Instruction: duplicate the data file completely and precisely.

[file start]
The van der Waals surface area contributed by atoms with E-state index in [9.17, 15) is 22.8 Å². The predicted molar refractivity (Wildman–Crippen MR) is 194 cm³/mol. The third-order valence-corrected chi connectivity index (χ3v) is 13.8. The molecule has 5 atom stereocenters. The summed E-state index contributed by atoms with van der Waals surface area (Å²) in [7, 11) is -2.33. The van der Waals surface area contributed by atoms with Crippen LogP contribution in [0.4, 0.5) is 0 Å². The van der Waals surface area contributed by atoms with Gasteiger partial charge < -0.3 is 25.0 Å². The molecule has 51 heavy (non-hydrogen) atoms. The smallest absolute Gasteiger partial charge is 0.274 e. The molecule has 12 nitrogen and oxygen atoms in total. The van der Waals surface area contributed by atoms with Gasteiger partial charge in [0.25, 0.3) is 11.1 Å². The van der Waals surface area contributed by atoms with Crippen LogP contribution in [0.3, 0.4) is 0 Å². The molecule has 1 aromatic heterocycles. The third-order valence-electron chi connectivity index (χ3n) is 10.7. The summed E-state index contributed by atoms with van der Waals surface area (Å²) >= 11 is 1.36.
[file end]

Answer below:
The van der Waals surface area contributed by atoms with E-state index in [9.17, 15) is 22.8 Å². The predicted molar refractivity (Wildman–Crippen MR) is 194 cm³/mol. The third-order valence-corrected chi connectivity index (χ3v) is 13.8. The molecule has 5 atom stereocenters. The summed E-state index contributed by atoms with van der Waals surface area (Å²) in [7, 11) is -2.33. The van der Waals surface area contributed by atoms with Crippen LogP contribution in [0.4, 0.5) is 0 Å². The van der Waals surface area contributed by atoms with Gasteiger partial charge < -0.3 is 25.0 Å². The molecule has 51 heavy (non-hydrogen) atoms. The smallest absolute Gasteiger partial charge is 0.274 e. The molecule has 12 nitrogen and oxygen atoms in total. The van der Waals surface area contributed by atoms with Gasteiger partial charge in [0.25, 0.3) is 11.1 Å². The van der Waals surface area contributed by atoms with Crippen LogP contribution in [0.3, 0.4) is 0 Å². The molecule has 1 aromatic heterocycles. The third-order valence-electron chi connectivity index (χ3n) is 10.7. The summed E-state index contributed by atoms with van der Waals surface area (Å²) >= 11 is 1.36.